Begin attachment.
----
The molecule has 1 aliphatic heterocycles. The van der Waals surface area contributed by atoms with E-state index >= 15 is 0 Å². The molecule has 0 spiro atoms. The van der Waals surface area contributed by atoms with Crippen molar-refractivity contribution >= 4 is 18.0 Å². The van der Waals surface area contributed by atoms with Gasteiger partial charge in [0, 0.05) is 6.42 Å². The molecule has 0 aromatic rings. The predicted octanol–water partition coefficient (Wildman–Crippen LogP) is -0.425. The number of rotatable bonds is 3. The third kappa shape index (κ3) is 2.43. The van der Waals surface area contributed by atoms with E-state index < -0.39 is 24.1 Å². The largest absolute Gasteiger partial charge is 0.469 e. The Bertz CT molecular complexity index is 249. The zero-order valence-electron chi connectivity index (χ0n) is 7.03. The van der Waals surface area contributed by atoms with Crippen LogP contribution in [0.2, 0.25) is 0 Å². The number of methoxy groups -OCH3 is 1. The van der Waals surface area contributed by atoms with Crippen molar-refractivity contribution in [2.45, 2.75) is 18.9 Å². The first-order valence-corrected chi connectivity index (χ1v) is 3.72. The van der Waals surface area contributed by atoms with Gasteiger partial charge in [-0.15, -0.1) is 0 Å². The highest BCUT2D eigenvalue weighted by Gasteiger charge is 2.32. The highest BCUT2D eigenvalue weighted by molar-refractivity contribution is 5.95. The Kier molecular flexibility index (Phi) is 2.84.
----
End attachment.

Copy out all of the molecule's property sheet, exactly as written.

The molecule has 1 aliphatic heterocycles. The van der Waals surface area contributed by atoms with E-state index >= 15 is 0 Å². The molecule has 0 spiro atoms. The van der Waals surface area contributed by atoms with Crippen molar-refractivity contribution >= 4 is 18.0 Å². The van der Waals surface area contributed by atoms with Gasteiger partial charge in [0, 0.05) is 6.42 Å². The molecule has 0 aromatic rings. The predicted octanol–water partition coefficient (Wildman–Crippen LogP) is -0.425. The number of rotatable bonds is 3. The third kappa shape index (κ3) is 2.43. The van der Waals surface area contributed by atoms with E-state index < -0.39 is 24.1 Å². The largest absolute Gasteiger partial charge is 0.469 e. The Bertz CT molecular complexity index is 249. The zero-order valence-electron chi connectivity index (χ0n) is 7.03. The van der Waals surface area contributed by atoms with Crippen LogP contribution in [0.2, 0.25) is 0 Å². The number of methoxy groups -OCH3 is 1. The van der Waals surface area contributed by atoms with Crippen molar-refractivity contribution in [2.45, 2.75) is 18.9 Å². The first-order valence-corrected chi connectivity index (χ1v) is 3.72. The van der Waals surface area contributed by atoms with Gasteiger partial charge in [-0.15, -0.1) is 0 Å². The highest BCUT2D eigenvalue weighted by Gasteiger charge is 2.32. The highest BCUT2D eigenvalue weighted by molar-refractivity contribution is 5.95. The Kier molecular flexibility index (Phi) is 2.84.